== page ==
Child poverty rates declined by nearly two thirds from 1993 to 2019 for both children in immigrant families and children in non-immigrant families (see Figure 4.1). For children in immigrant families, child poverty decreased by 61 percent, from 41 percent in 1993 to 16 percent in 2019. Similarly, for children in non-immigrant families, poverty decreased from 24 percent in 1993 to 9 percent in 2019, a decrease of 62 percent. While the percentage point gap in child poverty rates by parental nativity decreased—from a gap of 16.2 percentage points in 1993 to a gap of 6.6 percentage points in 2019—children in immigrant families remain about 1.7 times as likely to be in poverty as children in non-immigrant families in both 1993 and 2019.
Notes: If any of a child’s residential parents were born outside of the United States, we consider them to be living in an immigrant family. If all residential parents were born in the United States, inclusive of U.S. territories, we consider the child to live in a non-immigrant family. The Current Population Survey did not ask about birthplace until 1994, so data are not presented before 1993 (the 1994 survey asks about income in 1993).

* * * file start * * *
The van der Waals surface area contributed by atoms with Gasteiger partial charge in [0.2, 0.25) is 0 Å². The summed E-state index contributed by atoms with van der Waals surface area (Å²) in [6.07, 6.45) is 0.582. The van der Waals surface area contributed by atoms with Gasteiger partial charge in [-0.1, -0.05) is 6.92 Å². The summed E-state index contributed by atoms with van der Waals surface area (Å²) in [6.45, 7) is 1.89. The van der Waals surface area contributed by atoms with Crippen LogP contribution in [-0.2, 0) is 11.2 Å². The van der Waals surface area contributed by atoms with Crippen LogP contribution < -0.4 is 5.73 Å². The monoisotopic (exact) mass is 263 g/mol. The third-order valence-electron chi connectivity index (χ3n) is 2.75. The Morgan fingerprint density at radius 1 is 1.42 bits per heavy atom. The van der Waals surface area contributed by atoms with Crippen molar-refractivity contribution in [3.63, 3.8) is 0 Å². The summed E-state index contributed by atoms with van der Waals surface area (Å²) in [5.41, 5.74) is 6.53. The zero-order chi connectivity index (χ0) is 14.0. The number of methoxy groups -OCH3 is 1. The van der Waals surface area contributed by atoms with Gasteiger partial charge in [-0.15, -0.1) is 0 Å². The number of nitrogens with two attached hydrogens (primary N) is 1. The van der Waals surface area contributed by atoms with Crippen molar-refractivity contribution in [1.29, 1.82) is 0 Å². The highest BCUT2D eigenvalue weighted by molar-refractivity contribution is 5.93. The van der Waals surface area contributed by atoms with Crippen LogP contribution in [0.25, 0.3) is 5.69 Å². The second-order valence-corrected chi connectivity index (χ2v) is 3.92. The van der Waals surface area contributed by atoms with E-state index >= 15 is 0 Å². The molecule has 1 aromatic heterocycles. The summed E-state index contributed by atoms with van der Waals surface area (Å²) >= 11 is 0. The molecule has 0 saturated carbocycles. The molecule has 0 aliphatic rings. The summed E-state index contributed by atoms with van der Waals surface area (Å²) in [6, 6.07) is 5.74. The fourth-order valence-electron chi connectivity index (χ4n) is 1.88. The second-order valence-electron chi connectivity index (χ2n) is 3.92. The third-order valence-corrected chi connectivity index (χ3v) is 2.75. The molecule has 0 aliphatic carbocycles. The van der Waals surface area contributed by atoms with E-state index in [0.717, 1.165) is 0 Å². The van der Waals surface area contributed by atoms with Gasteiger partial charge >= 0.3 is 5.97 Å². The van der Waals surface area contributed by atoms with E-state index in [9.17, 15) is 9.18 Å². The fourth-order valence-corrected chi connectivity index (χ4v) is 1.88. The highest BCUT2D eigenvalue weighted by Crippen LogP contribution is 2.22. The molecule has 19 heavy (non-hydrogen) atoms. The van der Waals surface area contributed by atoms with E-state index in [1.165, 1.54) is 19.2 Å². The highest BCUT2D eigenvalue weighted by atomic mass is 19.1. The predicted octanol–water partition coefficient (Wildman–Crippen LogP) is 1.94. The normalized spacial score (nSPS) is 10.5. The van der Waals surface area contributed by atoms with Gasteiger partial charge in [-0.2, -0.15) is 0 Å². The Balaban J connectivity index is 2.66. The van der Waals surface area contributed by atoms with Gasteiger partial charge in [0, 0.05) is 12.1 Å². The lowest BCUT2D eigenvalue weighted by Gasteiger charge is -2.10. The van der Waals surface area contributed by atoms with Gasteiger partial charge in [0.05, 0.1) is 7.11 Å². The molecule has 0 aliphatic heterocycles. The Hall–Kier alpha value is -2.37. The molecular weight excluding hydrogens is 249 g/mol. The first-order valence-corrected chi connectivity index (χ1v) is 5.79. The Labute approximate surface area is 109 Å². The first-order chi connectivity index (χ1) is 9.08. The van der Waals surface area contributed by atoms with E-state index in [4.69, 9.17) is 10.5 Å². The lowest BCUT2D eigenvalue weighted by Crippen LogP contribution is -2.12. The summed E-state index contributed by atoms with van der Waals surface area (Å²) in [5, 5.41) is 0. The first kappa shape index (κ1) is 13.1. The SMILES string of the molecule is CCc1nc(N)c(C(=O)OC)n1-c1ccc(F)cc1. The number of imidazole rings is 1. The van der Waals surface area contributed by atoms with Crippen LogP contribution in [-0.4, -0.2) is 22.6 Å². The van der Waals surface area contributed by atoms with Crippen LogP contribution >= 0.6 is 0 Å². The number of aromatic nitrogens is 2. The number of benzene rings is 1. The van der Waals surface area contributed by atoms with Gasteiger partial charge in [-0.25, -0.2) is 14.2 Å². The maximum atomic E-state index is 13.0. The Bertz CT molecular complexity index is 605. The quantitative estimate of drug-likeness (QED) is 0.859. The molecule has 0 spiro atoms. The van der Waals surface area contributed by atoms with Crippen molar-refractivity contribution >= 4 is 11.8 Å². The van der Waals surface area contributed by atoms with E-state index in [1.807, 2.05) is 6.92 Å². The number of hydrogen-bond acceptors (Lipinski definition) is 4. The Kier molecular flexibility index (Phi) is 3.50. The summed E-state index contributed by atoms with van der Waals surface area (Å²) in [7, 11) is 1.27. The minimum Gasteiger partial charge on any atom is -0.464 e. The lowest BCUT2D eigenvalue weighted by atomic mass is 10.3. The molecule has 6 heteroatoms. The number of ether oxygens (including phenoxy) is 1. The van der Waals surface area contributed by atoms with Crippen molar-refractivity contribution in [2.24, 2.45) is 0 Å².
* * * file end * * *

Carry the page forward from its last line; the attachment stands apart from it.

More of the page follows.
Sources: Child Trends’ analysis of the historical Supplemental Poverty Measure data from the Columbia Center on Poverty and Social Policy, anchored to 2012 thresholds and the CPS ASEC. Recession data are from the National Bureau of Economic Research.
From 1993 to 2019, the percentage of children experiencing poverty decreased for all racial and ethnic groups at similar rates, between 63 and 66 percent (see Figure 4.2).
Because child poverty rates declined at similar rates across groups, relative disparities in poverty between racial and ethnic groups remained fairly stable over time. Focusing on White children (who consistently had the lowest levels of poverty) as the reference group, percentage point gaps with Asian/Hawaiian/Pacific Islander children, Black children, and Hispanic children shrank, respectively, from 9.5 percentage points to 2.9 percentage points, from 31.6 percentage points to 11.1 percentage points, and from 34.3 percentage points to 12.1 percentage points. Nevertheless, the percentage of Asian/Hawaiian/Pacific Islander, Black, and Hispanic children living in poverty—when compared to White children—remained relatively consistent in both 1993 and 2019: Asian/Hawaiian/Pacific Islander children remained about 1.5 times as likely to be in poverty as White children; Black children remained about 2.7 times as likely to be in poverty as White children, and Hispanic children remained about 2.9 times as likely to be in poverty as White children. Notably, Hispanic children are the racial/ethnic group with the largest number of children in poverty.